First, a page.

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Peer Guidance Committee sets tone at Sumner Hill

Sumner Hill students visited Clinton Park to read to first graders


Clinton Public School District

Dr. Tim Martin, Superintendent

(601) 924-7533

Media contact: Sandi Beason



CLINTON — Ninth-grader Bethany Young said being on the Peer Guidance Committee carries a lot of weight at Sumner Hill Junior High.


“It helps us understand that the way we act can impact everyone around us,” said her classmate, 14-year-old Cailyn Donaldson.


School counselor Heather Norton said the Peer Guidance Committee is a way to teach students how to be leaders and that good leadership is important.


“It helps the environment at our school,” she said.


Among the Peer Guidance Committee activities are hosting a breakfast for new students, activities during Teacher Appreciation Week, and the upcoming leadership course at Camp Down Range. The most popular project is adopting a class of first-grade students at Clinton Park Elementary School, communicating monthly together with them, and visiting Clinton Park during Read Across America Week to read to the younger students.


“It’s a lot of fun, and they look up to us too,” Cailyn said. “They look at us as the bigger kids who are role models. They’re very impressionable.”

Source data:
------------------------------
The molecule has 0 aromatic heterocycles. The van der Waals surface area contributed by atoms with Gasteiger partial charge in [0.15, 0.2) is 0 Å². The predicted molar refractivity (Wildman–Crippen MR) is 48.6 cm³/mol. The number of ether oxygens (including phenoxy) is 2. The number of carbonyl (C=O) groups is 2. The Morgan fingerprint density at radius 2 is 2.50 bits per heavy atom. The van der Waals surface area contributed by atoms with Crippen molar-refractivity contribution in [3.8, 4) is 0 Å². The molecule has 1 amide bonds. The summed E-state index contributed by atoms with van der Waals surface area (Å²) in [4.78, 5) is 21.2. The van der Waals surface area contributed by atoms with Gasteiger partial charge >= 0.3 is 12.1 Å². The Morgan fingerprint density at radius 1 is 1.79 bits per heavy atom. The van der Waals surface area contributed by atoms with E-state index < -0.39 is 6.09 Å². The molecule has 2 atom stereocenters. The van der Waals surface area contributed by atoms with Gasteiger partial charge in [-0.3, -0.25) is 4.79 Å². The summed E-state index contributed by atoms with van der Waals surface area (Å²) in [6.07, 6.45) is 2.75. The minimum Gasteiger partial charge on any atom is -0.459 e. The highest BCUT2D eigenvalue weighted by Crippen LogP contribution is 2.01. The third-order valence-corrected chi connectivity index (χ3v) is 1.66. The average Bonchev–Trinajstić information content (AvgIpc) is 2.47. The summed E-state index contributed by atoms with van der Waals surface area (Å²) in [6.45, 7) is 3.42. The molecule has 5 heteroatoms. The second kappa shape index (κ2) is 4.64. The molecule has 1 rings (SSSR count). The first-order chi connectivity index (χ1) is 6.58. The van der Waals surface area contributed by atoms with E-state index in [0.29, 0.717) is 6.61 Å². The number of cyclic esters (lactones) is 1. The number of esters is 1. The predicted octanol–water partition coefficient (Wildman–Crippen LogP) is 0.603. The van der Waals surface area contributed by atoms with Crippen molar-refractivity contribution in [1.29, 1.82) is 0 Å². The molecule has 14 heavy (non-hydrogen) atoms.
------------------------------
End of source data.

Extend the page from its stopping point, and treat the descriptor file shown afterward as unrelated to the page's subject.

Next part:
Committee member Carsson DeYoung agreed.


“It’s very satisfying to be able to impact others’ lives and help them, like when we read to the younger group at Clinton Park,” he said.


Grant Dean, 14, said students applied to be on the Peer Guidance Committee.


“We wrote essays and answered questions,” he said.


Devin Bass, 14, said that in addition to committee activities, they take on leadership roles in other ways, even in the classroom.


“We had a class project where we were making houses with popsicle sticks,” he said. “We were in groups and we led the group, motivating people and coordinating the project.”


Sumner Hill Principal Christie Claxton said the Peer Guidance Committee is an important student group.


“Students in this group are learning how to be leaders among their peers,” she said. “This is a life lesson and will help them as they move to high school, college and into the workforce.”